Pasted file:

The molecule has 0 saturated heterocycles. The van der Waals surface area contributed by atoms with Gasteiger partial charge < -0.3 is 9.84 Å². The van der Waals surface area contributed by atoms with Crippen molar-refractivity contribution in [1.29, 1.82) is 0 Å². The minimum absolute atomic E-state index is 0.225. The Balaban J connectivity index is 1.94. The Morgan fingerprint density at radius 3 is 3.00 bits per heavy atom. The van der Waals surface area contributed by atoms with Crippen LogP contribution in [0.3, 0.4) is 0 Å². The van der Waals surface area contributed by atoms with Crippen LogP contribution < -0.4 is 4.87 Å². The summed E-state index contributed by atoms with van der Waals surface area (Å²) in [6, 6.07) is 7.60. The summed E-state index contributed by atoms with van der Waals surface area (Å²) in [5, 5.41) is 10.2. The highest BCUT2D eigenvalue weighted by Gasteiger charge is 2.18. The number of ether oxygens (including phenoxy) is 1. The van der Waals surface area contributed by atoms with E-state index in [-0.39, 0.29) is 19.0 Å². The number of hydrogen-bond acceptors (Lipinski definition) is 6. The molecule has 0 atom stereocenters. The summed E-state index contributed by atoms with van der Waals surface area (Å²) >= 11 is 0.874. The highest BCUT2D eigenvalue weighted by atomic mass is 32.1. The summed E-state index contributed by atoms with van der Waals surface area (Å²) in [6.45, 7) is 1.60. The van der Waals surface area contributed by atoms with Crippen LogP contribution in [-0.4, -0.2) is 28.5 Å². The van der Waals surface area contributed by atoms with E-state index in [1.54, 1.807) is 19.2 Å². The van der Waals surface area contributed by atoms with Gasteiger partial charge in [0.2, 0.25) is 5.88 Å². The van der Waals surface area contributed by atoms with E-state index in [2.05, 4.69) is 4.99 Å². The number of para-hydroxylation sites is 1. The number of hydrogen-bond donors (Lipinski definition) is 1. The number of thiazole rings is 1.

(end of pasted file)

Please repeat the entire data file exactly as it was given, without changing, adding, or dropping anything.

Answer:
The molecule has 0 saturated heterocycles. The van der Waals surface area contributed by atoms with Gasteiger partial charge < -0.3 is 9.84 Å². The van der Waals surface area contributed by atoms with Crippen molar-refractivity contribution in [1.29, 1.82) is 0 Å². The minimum absolute atomic E-state index is 0.225. The Balaban J connectivity index is 1.94. The Morgan fingerprint density at radius 3 is 3.00 bits per heavy atom. The van der Waals surface area contributed by atoms with Crippen LogP contribution in [0.3, 0.4) is 0 Å². The van der Waals surface area contributed by atoms with Crippen LogP contribution < -0.4 is 4.87 Å². The summed E-state index contributed by atoms with van der Waals surface area (Å²) in [6, 6.07) is 7.60. The summed E-state index contributed by atoms with van der Waals surface area (Å²) in [5, 5.41) is 10.2. The highest BCUT2D eigenvalue weighted by Gasteiger charge is 2.18. The number of ether oxygens (including phenoxy) is 1. The van der Waals surface area contributed by atoms with E-state index in [-0.39, 0.29) is 19.0 Å². The number of hydrogen-bond acceptors (Lipinski definition) is 6. The molecule has 0 atom stereocenters. The summed E-state index contributed by atoms with van der Waals surface area (Å²) >= 11 is 0.874. The highest BCUT2D eigenvalue weighted by atomic mass is 32.1. The summed E-state index contributed by atoms with van der Waals surface area (Å²) in [6.45, 7) is 1.60. The van der Waals surface area contributed by atoms with Crippen LogP contribution in [-0.4, -0.2) is 28.5 Å². The van der Waals surface area contributed by atoms with E-state index in [1.54, 1.807) is 19.2 Å². The van der Waals surface area contributed by atoms with Gasteiger partial charge in [0.2, 0.25) is 5.88 Å². The van der Waals surface area contributed by atoms with E-state index in [2.05, 4.69) is 4.99 Å². The number of para-hydroxylation sites is 1. The number of hydrogen-bond donors (Lipinski definition) is 1. The number of thiazole rings is 1.